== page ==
Evidence for Periodic, Holocene Loess Deposition in Kettles in a Sandy Interlobate Landscape, Michigan, USA
Trevor Hobbs, Randall J. Schaetzl and Michael D. Luehmann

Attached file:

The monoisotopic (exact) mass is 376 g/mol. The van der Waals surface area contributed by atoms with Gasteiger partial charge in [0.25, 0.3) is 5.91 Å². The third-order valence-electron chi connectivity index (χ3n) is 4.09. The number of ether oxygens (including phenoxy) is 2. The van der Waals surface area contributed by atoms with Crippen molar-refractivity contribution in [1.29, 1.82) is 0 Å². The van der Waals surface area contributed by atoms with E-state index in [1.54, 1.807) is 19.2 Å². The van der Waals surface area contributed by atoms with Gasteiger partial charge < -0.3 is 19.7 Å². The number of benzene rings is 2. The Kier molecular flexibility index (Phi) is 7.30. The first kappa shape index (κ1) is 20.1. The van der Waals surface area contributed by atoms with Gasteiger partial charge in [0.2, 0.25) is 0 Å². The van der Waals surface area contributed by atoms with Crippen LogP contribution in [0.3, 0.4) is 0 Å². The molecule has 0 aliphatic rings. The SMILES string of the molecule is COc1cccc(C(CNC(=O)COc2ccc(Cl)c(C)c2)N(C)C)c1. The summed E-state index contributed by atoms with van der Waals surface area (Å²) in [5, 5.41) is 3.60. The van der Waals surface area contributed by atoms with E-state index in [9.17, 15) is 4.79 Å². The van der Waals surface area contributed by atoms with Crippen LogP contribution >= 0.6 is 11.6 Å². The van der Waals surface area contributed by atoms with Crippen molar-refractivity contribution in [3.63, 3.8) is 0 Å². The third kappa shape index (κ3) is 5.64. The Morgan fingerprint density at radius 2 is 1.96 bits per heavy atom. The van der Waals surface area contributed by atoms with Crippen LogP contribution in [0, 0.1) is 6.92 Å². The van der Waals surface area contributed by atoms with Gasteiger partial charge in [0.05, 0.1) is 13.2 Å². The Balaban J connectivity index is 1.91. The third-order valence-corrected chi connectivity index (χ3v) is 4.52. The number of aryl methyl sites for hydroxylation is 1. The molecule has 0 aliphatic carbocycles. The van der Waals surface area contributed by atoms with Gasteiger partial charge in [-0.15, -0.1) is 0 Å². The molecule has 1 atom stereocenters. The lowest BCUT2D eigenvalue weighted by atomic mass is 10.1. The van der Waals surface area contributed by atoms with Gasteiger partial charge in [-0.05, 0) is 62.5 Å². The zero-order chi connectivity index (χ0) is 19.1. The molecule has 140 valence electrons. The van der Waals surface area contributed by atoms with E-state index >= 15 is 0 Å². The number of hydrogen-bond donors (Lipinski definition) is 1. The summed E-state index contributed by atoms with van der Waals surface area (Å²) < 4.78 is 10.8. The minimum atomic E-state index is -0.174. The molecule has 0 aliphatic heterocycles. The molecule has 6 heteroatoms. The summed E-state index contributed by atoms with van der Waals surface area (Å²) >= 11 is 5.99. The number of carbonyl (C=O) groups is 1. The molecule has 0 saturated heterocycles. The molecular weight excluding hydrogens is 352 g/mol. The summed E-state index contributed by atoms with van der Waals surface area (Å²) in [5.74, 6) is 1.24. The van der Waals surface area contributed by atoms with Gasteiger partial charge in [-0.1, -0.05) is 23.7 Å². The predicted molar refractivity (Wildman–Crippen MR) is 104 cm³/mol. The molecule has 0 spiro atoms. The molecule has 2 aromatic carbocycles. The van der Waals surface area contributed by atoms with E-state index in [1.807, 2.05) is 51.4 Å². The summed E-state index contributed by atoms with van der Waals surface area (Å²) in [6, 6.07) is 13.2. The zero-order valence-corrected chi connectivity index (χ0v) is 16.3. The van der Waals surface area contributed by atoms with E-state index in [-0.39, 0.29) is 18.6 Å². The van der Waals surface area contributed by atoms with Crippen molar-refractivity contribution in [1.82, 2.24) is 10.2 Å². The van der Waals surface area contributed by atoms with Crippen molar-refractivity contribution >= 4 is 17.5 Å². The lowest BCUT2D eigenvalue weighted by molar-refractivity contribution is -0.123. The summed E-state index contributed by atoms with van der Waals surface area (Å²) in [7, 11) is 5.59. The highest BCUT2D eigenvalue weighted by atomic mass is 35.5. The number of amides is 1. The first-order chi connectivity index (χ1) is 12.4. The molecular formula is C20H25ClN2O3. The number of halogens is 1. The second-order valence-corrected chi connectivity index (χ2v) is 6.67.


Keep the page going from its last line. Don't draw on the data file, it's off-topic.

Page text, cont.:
Loess deposits are common in mid-continental North America, but are rare in Michigan, and most loess found in this region is of last-glacial age. We report on evidence for Holocene-age, silt-dominated deposits found in kettle bottoms, which we interpret as loess. These silty deposits contrast with the broader interlobate landscape, which is composed of glacioﬂuvial materials dominated by medium and ﬁne sands (125–500 lm). The abrupt lateral edges of the silty deposits, and their unique textural properties relative to the surrounding landscape, suggest that the silts were not washed from kettle backslopes. Rather, we suggest that the silts originated as loess that was episodically deposited in kettle bottoms across the Upland. Later, loess that may have been deposited on backslopes was occasionally redeposited into the centers of vegetated kettles, along with some background sands, by wind and water. Evidence in support of our conclusions includes (1) the ﬁne-silty textural characteristics of the sediments, set within an otherwise sand-dominated landscape, (2) depositional sequences of charcoal-rich paleosols, intercalated within the otherwise ‘‘clean’’ kettle bottom silts, pointing to episodes of loess deposition interspersed with periods of slope stability and pedogenesis, and (3) increased silt contents within the upper meter of sandy soils on nearby stable uplands. Radiocarbon ages on bulk charcoal from nine paleosols within the kettle-bottom silt deposits fall mainly within the early Holocene. These deposits and 14 C ages provide the ﬁrst evidence of Holocene loess in the Great Lakes region, some of which probably originated from the nearby Muskegon River ﬂoodplain.